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Pure Appl. Chem., 2003, Vol. 75, No. 11-12, pp. 2555-2561

Hormonally active agents and plausible relationships to adverse effects on human health

T. Inoue

Center for Biological Safety and Research, National Institute of Health Sciences, 1-18-1 Kamiyohga, Setagaya-ku, Tokyo 158-8501, Japan

A hormonally active compound was first identified in the book Silent Spring by Rachel Carson in 1962, implicating the effect of pesticides such as DDT and the derivatives. Nearly four decades later, the book Our Stolen Future by Theo Colborn et al., and other pertinent publications have revisited and broadened the issue regarding a variety of possible chemicals and the area exposed. Translation and publication became available in Japan within the last four years. Since then, Japan joined the member countries involved in the global issue of endocrine disruptors, the "environmental hormone".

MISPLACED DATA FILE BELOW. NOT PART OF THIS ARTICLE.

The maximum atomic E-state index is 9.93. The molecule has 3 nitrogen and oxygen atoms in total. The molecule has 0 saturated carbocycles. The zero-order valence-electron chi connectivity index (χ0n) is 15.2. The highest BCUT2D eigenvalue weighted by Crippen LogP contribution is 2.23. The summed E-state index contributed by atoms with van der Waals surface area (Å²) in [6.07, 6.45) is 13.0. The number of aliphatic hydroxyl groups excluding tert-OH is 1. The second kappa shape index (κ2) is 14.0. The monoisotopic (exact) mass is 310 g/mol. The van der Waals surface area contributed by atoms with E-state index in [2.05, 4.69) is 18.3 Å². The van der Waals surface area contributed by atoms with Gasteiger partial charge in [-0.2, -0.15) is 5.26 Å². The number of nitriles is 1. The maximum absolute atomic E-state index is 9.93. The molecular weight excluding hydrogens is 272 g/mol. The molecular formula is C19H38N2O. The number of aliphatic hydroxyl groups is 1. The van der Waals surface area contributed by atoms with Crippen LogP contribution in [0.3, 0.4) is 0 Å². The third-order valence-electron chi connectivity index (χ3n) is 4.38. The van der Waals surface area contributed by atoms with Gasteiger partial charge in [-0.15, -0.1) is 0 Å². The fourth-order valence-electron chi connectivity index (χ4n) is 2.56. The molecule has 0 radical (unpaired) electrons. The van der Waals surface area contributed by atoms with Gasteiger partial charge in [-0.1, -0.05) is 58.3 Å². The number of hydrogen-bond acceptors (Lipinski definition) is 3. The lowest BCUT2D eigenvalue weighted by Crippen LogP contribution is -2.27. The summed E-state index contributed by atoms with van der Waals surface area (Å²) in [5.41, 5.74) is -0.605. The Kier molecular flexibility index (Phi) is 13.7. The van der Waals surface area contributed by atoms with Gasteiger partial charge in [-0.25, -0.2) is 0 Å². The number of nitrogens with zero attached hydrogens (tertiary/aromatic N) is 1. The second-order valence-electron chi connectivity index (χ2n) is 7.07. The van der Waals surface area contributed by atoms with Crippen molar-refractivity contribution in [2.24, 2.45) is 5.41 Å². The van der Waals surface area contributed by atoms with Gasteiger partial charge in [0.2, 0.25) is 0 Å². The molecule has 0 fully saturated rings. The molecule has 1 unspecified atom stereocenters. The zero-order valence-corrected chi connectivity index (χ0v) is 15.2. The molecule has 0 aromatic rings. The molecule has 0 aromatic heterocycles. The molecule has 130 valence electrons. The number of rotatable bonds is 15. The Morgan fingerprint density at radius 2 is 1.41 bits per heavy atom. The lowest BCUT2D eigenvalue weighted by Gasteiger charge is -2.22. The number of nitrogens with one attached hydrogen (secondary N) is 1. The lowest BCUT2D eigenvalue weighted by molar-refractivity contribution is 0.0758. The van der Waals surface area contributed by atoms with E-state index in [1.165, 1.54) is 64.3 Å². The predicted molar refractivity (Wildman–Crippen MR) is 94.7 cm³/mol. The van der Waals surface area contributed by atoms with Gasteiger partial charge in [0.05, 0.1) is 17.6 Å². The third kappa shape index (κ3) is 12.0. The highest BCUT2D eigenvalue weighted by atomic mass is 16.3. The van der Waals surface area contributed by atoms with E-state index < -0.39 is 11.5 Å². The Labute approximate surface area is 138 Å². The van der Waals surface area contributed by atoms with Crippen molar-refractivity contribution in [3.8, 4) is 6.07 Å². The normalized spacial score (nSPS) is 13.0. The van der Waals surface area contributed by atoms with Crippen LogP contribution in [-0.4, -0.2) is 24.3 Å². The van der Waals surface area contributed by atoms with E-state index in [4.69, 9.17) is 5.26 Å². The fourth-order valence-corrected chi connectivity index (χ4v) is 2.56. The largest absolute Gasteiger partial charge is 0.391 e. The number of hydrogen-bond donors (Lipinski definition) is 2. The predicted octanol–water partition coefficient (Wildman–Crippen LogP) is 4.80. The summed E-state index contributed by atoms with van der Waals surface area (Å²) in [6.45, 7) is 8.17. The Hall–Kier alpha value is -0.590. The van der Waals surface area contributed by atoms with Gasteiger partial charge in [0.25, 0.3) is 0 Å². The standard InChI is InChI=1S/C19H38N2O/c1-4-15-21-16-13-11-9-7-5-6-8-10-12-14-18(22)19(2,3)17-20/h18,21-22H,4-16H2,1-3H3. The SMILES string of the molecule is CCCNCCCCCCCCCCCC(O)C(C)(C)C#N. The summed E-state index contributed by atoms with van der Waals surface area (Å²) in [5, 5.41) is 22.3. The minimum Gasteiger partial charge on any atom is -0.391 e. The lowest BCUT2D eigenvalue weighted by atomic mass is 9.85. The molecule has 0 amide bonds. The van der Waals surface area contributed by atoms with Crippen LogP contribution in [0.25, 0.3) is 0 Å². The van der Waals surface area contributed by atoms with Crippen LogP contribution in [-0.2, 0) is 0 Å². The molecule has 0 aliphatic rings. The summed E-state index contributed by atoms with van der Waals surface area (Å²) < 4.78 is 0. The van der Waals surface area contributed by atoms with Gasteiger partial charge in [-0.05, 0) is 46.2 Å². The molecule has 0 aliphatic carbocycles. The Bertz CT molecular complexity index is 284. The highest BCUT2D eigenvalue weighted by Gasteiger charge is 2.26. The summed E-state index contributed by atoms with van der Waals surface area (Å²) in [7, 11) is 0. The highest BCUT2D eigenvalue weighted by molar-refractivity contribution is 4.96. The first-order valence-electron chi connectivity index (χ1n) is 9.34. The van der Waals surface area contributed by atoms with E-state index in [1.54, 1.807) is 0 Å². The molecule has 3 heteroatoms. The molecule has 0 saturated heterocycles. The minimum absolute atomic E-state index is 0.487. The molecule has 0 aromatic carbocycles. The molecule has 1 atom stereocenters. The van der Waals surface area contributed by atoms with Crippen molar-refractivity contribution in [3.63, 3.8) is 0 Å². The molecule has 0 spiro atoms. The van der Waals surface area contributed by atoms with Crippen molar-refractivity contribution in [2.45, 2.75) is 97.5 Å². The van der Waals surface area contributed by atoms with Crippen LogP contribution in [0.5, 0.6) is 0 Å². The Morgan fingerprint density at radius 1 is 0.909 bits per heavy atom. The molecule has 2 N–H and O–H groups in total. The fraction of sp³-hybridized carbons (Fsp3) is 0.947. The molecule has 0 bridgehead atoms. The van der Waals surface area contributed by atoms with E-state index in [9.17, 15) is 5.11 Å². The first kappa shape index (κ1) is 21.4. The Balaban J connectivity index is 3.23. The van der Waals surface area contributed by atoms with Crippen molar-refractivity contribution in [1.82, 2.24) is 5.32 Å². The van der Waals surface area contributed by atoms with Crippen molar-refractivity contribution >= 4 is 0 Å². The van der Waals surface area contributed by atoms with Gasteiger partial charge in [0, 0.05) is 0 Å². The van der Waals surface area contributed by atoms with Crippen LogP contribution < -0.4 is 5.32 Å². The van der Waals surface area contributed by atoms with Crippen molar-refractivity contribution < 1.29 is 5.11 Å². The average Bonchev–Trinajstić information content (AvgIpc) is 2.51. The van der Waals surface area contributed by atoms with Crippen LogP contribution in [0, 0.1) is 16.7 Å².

Although a significant number of chemicals possessing a hormone-like action have been recognized for many years, and the action of their biological plausibility related to the receptor-mediated effects strongly suggests possible human effects comparable to hormonal changes in wildlife, little is known about evidences or adversities in experimental animals and humans. The most essential key to resolving these dilemmas may be to understand the mechanism of actions (i.e., a possible low-dose issue). In other words, the mechanism at the low-dose effect may be resolved simultaneously by the mechanism of three major questions linked to the low-dose issue; namely, threshold, possible oscillation, and additive and/or synergistic action.